Toward Development of A Cure
Rare Disease Facts
Over 7,000 different rare diseases are know today, with more being discovered each day; 30 million people in the United States are living with a rare disease. This equates to 1 in 10 Americans or 10% of the U.S. Population.
Majority (80%) of rare diseases are genetic in origin, and thus are present throughout a person’s life, even if symptoms do not immediately appear. Approximately 50% of rare diseases do not have a disease specific foundation supporting or researching their rare disease.
95% of all rare diseases do not have a single FDA approved treatment.
AGU and Drug Development Process
Every new treatment follows FDA approval process, where a drug is determined to provide benefits that outweigh its known and potential risks for the intended population. To determine the benefits and risks of a drug/treatment, a researcher investigates effects of the drug, drug delivery and doses in animals before submitting an application to try the treatment in humans. It is Investigational New Drug (IND) application and FDA approval allows to give the new drug in patients.
We've been funding two different treatments for Aspartylglucosaminuria since 2013: Chaperone Therapy and Gene Replacement Therapy. Both drug developments go through the same development process. Chaperone therapy uses already existing medicines to treat a new disease (AGU), hence after testing it in a patient's cultured cells, governing authority allowed it to progress into a clinical trial. Gene replacement therapy went through several years of a rigorous pre-clinical animal testing to prove efficacy and safety of the chosen formulation of the gene therapy medicine. The results of this study was published in 2021.
Since then we
Manufactured gene therapy drug (AGA gene + delivery vector);
Conducted drug clearance testing and received CoA for the drug.
We are currently (our progress is indicated with the orange arrow on the chart above):
Conducting toxicology, dose determination and biodistribution study;
Putting together the paperwork to submit results for the above to FDA for IND (Investigational New Drug) Application;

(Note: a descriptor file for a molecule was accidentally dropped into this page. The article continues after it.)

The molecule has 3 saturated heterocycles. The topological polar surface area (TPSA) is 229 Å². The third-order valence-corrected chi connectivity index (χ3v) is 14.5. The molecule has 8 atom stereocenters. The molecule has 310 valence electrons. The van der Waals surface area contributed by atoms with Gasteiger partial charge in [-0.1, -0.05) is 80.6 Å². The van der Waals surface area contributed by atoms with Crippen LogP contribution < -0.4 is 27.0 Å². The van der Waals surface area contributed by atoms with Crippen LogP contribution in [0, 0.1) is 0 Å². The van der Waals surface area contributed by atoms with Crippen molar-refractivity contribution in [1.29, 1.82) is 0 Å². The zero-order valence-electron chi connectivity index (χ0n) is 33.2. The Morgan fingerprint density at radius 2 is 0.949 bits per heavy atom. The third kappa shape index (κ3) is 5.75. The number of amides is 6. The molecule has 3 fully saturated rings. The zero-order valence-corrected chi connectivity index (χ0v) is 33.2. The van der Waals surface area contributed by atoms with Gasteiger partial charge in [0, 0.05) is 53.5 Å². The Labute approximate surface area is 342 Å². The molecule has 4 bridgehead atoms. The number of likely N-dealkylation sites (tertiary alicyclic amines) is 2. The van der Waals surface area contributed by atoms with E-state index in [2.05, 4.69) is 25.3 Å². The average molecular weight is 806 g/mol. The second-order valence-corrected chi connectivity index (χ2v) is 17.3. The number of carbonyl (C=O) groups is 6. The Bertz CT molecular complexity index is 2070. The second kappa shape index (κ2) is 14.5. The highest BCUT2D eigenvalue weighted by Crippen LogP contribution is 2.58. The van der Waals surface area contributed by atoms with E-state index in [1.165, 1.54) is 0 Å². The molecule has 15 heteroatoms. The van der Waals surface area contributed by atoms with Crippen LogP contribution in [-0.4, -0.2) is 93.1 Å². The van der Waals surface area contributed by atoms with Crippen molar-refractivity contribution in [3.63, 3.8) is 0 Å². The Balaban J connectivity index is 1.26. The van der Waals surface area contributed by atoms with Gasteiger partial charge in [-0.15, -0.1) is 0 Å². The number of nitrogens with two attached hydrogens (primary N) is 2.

and plan to start clinical trials in AGU patients right after the FDA approval.
Published Research Funded by Rare Trait
Melanie Meister and Ritva Tikkanen (2014) Endocytic Trafficking of Membrane-Bound Cargo: A Flotillin Point of View. Membranes 2014, 4(3), 356-371. https://doi.org/10.3390/membranes4030356
Banning, A., Gülec, C., Rouvinen, J. et al. Identification of Small Molecule Compounds for Pharmacological Chaperone Therapy of Aspartylglucosaminuria. Sci Rep 6, 37583 (2016). https://doi.org/10.1038/srep37583
Banning, A.; König, J.F.; Gray, S.J.; Tikkanen, R. Functional Analysis of the Ser149/Thr149 Variants of Human Aspartylglucosaminidase and Optimization of the Coding Sequence for Protein Production. Int. J. Mol. Sci. 2017, 18, 706. https://doi.org/10.3390/ijms18040706
Antje Banning, Manuel Schiff, Ritva Tikkanen (2018), Amlexanox provides a potential therapy for nonsense mutations in the lysosomal storage disorder Aspartylglucosaminuria. Biochimica et Biophysica Acta, 1864:668-675. https://doi.org/10.1016/j.bbadis.2017.12.014
Goodspeed, K., Harder, L., Hughes, S., Conger, D., Taravella, J., Gray, S.J. and Minassian, B. (2018), Optical coherence tomography features in brothers with aspartylglucosaminuria. Ann Clin Transl Neurol, 5: 1622-1626. https://doi.org/10.1002/acn3.672
A. Tokola, M. Laine, R. Tikkanen and T. Autti (2019), Susceptibility-Weighted Imaging Findings in Aspartylglucosaminuria. American Journal of Neuroradiology Nov 2019, 40 (11) 1850-1854. https://doi.org/10.3174/ajnr.A6288
Xin Chen, Sarah Snanoudj-Verber, Laura Pollard, Yuhui Hu, Sara S. Cathey, Ritva Tikkanen, Steven J. Gray, Pre-clinical Gene Therapy with AAV9/AGA in Aspartylglucosaminuria Mice Provides Evidence for Clinical Translation, Molecular Therapy, Volume 29, Issue 3, 2021, Pages 989-1000, https://doi.org/10.1016/j.ymthe.2020.11.012.